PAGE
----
Collaborative Coupling over Tabletop Displays
Designing collaborative interfaces for tabletops remains difficult because we do not fully understand how groups coordinate their actions when working collaboratively over tables. We present two observational studies of pairs completing independent and shared tasks that investigate collaborative coupling, or the manner in which collaborators are involved and occupied with each otherís work. Our results indicate that individuals frequently and fluidly engage and disengage with group activity through several distinct, recognizable states with unique characteristics. We describe these states and explore the consequences of these states for tabletop interface design.
These are the types of coupling styles we identified. Note that round parenthesis around the abbreviation mean working together (close coupling) and square brackets mean working apart (loose coupling):
(SPSA): (Same problem same area): Collaborators are actively working together to evaluate, trace, or draw a route (e.g. one person points at landmarks while the other connects them with a pen). Often, this is accompanied by conversation.
(VE): (View Engaged: One working, another viewing in an engaged manner): The pair is working together, but only one is actively manipulating the display. For instance, one may be showing a route to the other, or one may just be watching the otherís actions very carefully. In the latter case, the individual is watching closely enough to suggest corrections. Conversation often accompanies this style.
(SPDA): (Same problem, different area): Collaborators are working simultaneously on the same sub-problem, but are focused on different parts of the table. For instance, participants may be evaluating alternate solutions of the same sub-problem. This style is not accompanied by conversation. Instead, conversation and gestures often transition groups to more tightly coupled work.
[V]: (View: One working, another viewing): One collaborator is working on the task, and the other is watching, but is not sufficiently involved to help or offer suggestions. The person watching only reacts to highlevel activities, such as when the active person stops working or needs resources (e.g. a widget).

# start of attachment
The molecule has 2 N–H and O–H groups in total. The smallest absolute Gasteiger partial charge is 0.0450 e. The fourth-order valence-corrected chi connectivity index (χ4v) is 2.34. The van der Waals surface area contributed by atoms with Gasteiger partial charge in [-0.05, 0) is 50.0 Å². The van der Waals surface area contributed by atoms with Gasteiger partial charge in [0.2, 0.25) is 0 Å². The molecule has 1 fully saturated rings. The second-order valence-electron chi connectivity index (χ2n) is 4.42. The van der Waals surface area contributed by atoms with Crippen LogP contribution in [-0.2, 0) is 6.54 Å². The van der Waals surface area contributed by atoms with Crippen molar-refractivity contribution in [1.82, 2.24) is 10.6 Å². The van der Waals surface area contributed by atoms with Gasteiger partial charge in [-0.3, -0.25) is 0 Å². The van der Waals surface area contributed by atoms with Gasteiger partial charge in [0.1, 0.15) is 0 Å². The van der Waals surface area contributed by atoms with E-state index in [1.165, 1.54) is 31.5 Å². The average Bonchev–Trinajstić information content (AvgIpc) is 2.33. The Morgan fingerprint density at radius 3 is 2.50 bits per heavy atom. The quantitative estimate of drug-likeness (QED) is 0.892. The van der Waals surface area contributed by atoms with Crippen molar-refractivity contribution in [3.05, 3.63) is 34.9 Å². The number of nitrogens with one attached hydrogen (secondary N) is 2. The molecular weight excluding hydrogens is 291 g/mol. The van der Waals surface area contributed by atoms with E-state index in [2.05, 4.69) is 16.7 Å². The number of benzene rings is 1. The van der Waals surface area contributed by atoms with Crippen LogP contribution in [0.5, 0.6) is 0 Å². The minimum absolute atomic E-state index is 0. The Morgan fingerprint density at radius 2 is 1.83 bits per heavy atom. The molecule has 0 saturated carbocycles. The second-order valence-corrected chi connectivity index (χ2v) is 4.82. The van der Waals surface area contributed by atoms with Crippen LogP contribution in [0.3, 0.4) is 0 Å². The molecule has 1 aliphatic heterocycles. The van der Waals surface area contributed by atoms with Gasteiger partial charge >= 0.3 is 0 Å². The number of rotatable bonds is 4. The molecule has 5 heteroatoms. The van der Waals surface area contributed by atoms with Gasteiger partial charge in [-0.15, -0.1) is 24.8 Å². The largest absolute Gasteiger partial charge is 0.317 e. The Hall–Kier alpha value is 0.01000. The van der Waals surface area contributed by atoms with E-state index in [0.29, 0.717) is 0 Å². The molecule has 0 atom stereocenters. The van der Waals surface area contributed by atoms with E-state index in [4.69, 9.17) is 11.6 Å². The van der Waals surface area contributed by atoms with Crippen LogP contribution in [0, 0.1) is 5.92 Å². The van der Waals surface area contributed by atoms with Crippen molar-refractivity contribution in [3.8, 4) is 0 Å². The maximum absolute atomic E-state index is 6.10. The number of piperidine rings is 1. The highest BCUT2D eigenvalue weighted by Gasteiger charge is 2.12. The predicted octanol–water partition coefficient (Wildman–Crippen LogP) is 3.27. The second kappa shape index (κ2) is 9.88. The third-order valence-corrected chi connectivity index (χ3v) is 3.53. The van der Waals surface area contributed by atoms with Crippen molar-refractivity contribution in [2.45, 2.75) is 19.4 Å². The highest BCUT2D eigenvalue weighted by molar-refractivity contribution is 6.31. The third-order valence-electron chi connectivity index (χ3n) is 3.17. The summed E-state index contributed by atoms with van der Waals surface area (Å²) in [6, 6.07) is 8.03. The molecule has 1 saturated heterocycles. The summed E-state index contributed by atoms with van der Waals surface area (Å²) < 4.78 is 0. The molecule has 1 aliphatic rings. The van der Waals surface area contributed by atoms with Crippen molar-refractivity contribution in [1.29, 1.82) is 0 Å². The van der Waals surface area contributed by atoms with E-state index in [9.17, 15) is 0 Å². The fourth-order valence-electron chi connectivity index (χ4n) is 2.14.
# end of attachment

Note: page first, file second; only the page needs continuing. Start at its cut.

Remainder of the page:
[D]: (Disengaged: One working, another disengaged): One collaborator is completely disengaged from the task, not paying any attention to the task or partner.
[DP]: (Different problems): Collaborators are working completely independently on separate sub-problems at the same time. Each personís interactions with the workspace are not related to the other in any way. In this style, participants often peeked at one another to maintain an awareness of the otherís activities.
If you are interested in the topic, I used and extended this set of styles in an analysis of a collaborative visual analytics task. See the VAST 2010 paper for more detail (link below).
|Anthony Tang, Melanie Tory, Barry Po, Petra Neumann, and Sheelagh Carpendale (2006) Collaborative Coupling over Tabletop Displays. In Proceedings of the Conference on Human Factors in Computing Systems (CHI 2006, April 22–27, 2006, Montréal, Canada). New York. ACM Press, pages 1181–1190, 2006.|| doi|
|Petra Isenberg, Danyel Fisher, Meredith Ringel Morris, Kori Inkpen, and Mary Czerwinski (2010) An Exploratory Study of Co-located Collaborative Visual Analytics around a Tabletop Display. In Proceedings of Visual Analytics Science and Technology (VAST). Los Alamitos, CA, USA. IEEE, pages 179–186, 2010. Received a best paper honorable mention..|| doi|